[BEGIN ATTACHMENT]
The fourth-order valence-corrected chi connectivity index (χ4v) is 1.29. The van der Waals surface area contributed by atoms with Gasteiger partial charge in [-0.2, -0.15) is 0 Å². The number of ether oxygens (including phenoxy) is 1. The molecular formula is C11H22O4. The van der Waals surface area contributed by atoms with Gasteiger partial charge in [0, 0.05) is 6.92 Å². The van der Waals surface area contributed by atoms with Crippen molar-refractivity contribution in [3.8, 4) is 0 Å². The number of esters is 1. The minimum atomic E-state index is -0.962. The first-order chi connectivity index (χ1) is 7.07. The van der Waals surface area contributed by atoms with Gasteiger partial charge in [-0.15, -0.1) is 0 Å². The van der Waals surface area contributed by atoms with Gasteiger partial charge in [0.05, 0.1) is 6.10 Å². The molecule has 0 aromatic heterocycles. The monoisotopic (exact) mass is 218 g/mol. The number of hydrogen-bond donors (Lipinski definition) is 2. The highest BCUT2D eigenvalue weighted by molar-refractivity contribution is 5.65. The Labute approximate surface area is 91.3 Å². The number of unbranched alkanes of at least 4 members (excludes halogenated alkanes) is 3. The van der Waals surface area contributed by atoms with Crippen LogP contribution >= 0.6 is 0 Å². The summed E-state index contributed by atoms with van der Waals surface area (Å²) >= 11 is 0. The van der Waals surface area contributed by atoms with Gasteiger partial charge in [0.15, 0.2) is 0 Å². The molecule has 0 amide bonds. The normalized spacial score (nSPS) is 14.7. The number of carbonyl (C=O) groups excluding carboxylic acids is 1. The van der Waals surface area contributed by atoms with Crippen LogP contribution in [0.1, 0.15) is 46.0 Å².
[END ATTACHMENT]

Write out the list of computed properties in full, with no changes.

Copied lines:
The fourth-order valence-corrected chi connectivity index (χ4v) is 1.29. The van der Waals surface area contributed by atoms with Gasteiger partial charge in [-0.2, -0.15) is 0 Å². The number of ether oxygens (including phenoxy) is 1. The molecular formula is C11H22O4. The van der Waals surface area contributed by atoms with Gasteiger partial charge in [0, 0.05) is 6.92 Å². The van der Waals surface area contributed by atoms with Crippen molar-refractivity contribution in [3.8, 4) is 0 Å². The number of esters is 1. The minimum atomic E-state index is -0.962. The first-order chi connectivity index (χ1) is 7.07. The van der Waals surface area contributed by atoms with Gasteiger partial charge in [-0.15, -0.1) is 0 Å². The van der Waals surface area contributed by atoms with Gasteiger partial charge in [0.05, 0.1) is 6.10 Å². The molecule has 0 aromatic heterocycles. The monoisotopic (exact) mass is 218 g/mol. The number of hydrogen-bond donors (Lipinski definition) is 2. The highest BCUT2D eigenvalue weighted by molar-refractivity contribution is 5.65. The Labute approximate surface area is 91.3 Å². The number of unbranched alkanes of at least 4 members (excludes halogenated alkanes) is 3. The van der Waals surface area contributed by atoms with Crippen LogP contribution >= 0.6 is 0 Å². The summed E-state index contributed by atoms with van der Waals surface area (Å²) >= 11 is 0. The van der Waals surface area contributed by atoms with Gasteiger partial charge in [0.15, 0.2) is 0 Å². The molecule has 0 amide bonds. The normalized spacial score (nSPS) is 14.7. The number of carbonyl (C=O) groups excluding carboxylic acids is 1. The van der Waals surface area contributed by atoms with Crippen LogP contribution in [0.1, 0.15) is 46.0 Å².